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Which snack bar is best for you?

It seems like there are thousands of options to choose from when looking at snacks for work or school. Muesli and nut bars are a popular choice because they are convenient and don’t require refrigeration, but don’t be fooled by names like “Mother Earth” or claims such as “no added sugar” – even the healthiest, most natural sounding bars can be filled with some sort of added sweetener and potentially have little to no nutritional value.

Ideally, a good snack bar should contain less than 10g of sugar per 100g, have no or minimal sweeteners added and contain at least 3g of fibre per serve, if possible delivered through nuts or wholegrains.

A good amount of protein would be an added bonus, otherwise a snack bar could be paired with a higher protein food (such as yoghurt) for a well rounded snack.

The table below compares some of the most popular lunchbox choices for both kids and adults, as well as some healthier sounding alternatives from the health food aisle:

Here are my top 3 choices for lower sugar snack bar options:

Well Naturally no added sugar superfood chia bar – this bar is sweetened with polydextrose (classified as a soluble fibre), meaning it is much lower in sugar and higher in fibre than most bars without compromising on taste. Nuts add healthy unsaturated fats for sustained energy and chia seeds provide a dose of omega-3’s.

Barley seven seeds bar – this bar is sweetened with a small amount of brown rice syrup and has a variety of seeds added for a sustained release of energy and omega-3’s. The bar uses the barley max grain which is higher in insoluble, soluble and resistant starch, making it a good source of prebiotics for a healthy gut.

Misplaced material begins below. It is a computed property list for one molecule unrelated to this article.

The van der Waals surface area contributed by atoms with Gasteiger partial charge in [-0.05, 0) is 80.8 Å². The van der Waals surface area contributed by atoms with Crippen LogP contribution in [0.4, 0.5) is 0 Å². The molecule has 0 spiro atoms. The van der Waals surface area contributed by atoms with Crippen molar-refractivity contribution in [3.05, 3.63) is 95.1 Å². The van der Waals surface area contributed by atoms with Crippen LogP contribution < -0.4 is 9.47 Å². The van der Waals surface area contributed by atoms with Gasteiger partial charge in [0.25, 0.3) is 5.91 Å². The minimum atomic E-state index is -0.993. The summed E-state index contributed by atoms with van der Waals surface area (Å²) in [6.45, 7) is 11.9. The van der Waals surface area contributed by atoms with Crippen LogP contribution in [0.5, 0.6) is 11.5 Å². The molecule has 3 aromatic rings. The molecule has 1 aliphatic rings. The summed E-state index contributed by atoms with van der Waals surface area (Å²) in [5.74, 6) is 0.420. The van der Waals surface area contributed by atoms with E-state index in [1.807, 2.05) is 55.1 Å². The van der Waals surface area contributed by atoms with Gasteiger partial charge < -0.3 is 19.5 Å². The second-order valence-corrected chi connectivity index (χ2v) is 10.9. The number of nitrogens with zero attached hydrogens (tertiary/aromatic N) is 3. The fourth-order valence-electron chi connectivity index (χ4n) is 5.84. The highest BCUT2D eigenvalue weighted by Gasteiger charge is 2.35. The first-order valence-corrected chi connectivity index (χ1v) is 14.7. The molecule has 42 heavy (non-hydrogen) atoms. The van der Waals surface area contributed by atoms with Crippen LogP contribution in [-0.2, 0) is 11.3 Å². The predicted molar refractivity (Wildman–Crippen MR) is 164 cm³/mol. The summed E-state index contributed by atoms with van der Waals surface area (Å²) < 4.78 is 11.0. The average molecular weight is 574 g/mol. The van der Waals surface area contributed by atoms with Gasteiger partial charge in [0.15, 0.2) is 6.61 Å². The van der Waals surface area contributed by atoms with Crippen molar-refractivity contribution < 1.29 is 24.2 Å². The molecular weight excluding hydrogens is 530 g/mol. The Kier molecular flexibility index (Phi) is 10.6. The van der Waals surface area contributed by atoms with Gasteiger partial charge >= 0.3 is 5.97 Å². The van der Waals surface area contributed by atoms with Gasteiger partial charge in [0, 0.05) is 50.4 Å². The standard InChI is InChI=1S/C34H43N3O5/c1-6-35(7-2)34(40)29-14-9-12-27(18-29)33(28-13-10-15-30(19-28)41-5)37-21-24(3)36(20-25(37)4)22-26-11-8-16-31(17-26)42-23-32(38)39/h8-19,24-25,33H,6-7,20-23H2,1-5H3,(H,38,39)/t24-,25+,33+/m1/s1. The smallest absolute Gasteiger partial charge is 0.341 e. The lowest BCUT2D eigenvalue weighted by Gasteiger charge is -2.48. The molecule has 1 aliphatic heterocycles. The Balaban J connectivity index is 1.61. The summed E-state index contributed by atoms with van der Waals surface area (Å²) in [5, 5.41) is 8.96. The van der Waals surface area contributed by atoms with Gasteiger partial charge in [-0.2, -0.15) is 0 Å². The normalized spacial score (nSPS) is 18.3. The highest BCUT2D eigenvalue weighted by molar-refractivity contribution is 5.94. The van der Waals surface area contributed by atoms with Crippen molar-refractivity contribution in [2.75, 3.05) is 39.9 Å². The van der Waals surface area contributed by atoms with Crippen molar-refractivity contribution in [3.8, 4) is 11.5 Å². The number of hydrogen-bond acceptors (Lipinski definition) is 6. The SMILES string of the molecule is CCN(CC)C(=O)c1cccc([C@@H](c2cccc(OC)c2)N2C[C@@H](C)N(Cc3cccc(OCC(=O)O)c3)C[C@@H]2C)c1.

The Bar Counter salted caramel and banana bar – again has no added sweeteners, so the sugar content mostly comes from dates and bananas.

It is worth mentioning that the Emma and Tom’s cacao and coconut life bar and Kez’s free and naked popcorn bar both had >40g of sugar per 100g. This is where most people would fall into the trap of clever marketing hype on packaging.

While those sugars do mostly come from dates and dried fruit, and are a better alternative to table sugar, it doesn’t diminish the fact that the bar itself still contains a large amount of sugar.

Incorporating a more natural bar with such a high sugar content might be a good idea before an intense training session. However, to provide lasting energy at work or school, in more sedentary environments, excess sugar intake (from any source) won’t provide a sustained release of energy.

Nut and muesli bars are a convenient snack option, but as you can see from the above list, there really aren’t too many that fit the set criteria. There are some options that should be avoided altogether – things like LCM bars and K-time twists are full of added sugars, low in fibre and don’t have any nutritional value (such as wholegrains, vitamins and minerals).

Where necessary the top 3 bars could occasionally be included as a snack option, while the Emma and Tom’s and Kez’s bars can be included as a less processed, higher carbohydrate pre-training snack.

Bottom line: your best bet will always be to eat the individual ingredients in their most natural form – have a handful of nuts instead of a nut bar or sprinkle some natural muesli on top of greek yoghurt for a more nutritious and sustaining snack option.

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